This week, Barclays hit the headlines for all the wrong reasons, as it chief executive, Jes Staley, said he “deeply regrets” his connection with Jeffrey Epstein, with UK regulators investigating his links with the disgraced sex offender. He has admitted that he maintained contact with Epstein, who he knew from when he ran JP Morgan private bank from 2000, for seven years after his conviction. The probe by the Financial Conduct Authority and Prudential Regulation Authority will focus on Mr Staley’s “characterisation to the company of his relationship” with Epstein. This is not the first time that the Barclays banker has locked horns with regulators – in 2018, he was disciplined and fined US$ 830k for inappropriately pursuing a whistle blower, whilst his bonus was cut by US$ 650k; the bank was also hit with a US$ 20 million penalty for breaching rules. There is no surprise to see that he has the “full confidence” of the board – a portend that he may have to go this time, not helped by its market value having lost 25% during his reign at the top.
More bad news for major tech conglomerates with US reports that the Federal Trade Commission is requesting the likes of Amazon, Apple, Alphabet, Facebook and Microsoft to hand over details about a decade of deals. They are under closer scrutiny as regulators investigate whether they may have stifled competition by buying up smaller rivals. This is but the latest government investigation into whether their practices harm competition. If anything untoward is found, then there is every chance that “offending” companies could be forced to unwind deals or break off parts of their business.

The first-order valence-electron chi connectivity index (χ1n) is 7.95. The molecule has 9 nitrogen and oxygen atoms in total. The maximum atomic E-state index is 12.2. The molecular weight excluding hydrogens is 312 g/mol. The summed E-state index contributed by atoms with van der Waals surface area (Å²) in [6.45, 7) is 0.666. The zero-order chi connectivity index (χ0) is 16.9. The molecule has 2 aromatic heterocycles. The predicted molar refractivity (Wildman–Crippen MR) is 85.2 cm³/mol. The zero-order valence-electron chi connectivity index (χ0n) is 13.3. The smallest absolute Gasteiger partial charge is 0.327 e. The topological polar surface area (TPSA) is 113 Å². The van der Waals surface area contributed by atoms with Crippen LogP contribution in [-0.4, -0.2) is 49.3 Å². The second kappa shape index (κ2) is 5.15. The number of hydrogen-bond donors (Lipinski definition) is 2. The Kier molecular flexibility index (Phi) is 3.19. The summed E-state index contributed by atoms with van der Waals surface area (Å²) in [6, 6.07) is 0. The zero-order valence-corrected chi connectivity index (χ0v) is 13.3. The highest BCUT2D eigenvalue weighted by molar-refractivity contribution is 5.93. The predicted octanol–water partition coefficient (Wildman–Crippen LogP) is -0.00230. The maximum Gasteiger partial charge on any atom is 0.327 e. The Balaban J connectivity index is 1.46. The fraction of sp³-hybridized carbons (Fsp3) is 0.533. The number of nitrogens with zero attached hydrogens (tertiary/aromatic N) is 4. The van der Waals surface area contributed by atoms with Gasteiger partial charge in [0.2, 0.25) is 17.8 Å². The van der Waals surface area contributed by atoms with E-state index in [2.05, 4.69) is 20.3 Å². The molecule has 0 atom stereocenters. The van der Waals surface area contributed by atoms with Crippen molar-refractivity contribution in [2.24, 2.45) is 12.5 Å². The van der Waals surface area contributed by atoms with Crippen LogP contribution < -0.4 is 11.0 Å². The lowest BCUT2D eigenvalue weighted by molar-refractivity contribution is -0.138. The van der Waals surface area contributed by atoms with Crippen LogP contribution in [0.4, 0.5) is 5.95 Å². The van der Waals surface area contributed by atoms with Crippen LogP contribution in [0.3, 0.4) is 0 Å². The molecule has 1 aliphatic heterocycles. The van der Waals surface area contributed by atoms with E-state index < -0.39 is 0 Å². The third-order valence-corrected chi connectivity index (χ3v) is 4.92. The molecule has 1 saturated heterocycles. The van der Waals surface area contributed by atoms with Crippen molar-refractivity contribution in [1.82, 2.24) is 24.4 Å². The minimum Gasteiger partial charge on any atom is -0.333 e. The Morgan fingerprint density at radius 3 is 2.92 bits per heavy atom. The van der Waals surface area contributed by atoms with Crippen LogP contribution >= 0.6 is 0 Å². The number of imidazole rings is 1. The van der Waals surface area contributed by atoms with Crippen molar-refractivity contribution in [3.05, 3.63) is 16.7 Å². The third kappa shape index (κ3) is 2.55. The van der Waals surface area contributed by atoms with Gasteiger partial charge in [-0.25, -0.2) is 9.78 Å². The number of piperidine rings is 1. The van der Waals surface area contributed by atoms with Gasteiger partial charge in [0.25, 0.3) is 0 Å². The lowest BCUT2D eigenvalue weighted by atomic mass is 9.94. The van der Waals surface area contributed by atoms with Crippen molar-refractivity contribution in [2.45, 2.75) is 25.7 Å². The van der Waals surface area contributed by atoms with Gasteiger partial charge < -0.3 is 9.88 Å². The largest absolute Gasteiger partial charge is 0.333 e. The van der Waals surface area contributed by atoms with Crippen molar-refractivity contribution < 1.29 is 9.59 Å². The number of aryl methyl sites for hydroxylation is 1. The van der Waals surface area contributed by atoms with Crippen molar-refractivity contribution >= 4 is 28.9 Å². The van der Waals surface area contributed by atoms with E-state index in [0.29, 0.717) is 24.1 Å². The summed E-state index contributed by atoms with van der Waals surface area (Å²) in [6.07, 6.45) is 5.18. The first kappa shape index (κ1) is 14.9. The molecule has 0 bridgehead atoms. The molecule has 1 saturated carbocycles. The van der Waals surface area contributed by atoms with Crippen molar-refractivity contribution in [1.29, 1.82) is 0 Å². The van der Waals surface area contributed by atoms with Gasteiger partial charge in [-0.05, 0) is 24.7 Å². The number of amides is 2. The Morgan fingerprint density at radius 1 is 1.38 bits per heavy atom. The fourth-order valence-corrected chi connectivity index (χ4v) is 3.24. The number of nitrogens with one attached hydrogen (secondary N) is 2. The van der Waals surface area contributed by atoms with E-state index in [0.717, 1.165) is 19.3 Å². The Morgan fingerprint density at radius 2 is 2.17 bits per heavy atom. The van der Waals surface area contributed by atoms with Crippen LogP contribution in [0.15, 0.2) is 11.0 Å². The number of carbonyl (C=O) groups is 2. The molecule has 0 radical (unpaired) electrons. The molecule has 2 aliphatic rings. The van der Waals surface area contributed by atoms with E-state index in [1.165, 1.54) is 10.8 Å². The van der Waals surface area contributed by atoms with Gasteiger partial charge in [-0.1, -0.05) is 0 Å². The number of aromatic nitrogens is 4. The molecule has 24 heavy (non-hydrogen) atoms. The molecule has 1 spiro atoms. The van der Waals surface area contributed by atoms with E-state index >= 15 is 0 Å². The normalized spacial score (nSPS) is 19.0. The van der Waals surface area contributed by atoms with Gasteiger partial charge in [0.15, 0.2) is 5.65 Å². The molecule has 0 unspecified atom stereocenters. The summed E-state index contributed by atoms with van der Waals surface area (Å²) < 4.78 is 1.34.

Meanwhile, Google has started its appeal process at the General Court in Luxembourg relating to the 2017 US$ 2.6 billion fine imposed by the EC over its alleged abuse of power in promoting its own shopping comparison service. The tech giant has argued that the case has no legal or economic merit and that not only had it fulfilled its legal obligations, to allow rivals access to its products, but also that shopping ads had helped people find the products they were looking for quickly and easily, and helped merchants to reach potential customers. Over the past three years, the EC has dished out fines, totalling US$ 8.2 billion, all relating to Google’s alleged abuses of power.
T-Mobile has been given judicial approval to go ahead with its massive US$ 26 billion takeover of the SoftBank-owned Sprint which would leave only three major players – Verizon, AT&T, and the new T-Mobile – in the US mobile phone market. Although a group of Democrat states argued that this deal would result in higher prices and would break anti-competition laws, the federal judge thought otherwise. When news broke, the markets went into a spin with Sprint shares up 80% (and increasing its market cap by US$ 15 billion) whilst in Tokyo, SoftBank closed 15% higher.
A US$ 10 billion merger between Australia’s third- and fourth-largest telecommunications companies looks set to go ahead despite objections from the Australian Competition and Consumer Commission. ASIC had argued that the merger of Vodafone and TPG would lessen competition in the country’s mobile market and that it would further concentrate the already tight telecommunications sector dominated by the Big 3 – Telstra, Optus and Vodafone – who control over 90% of the domestic market.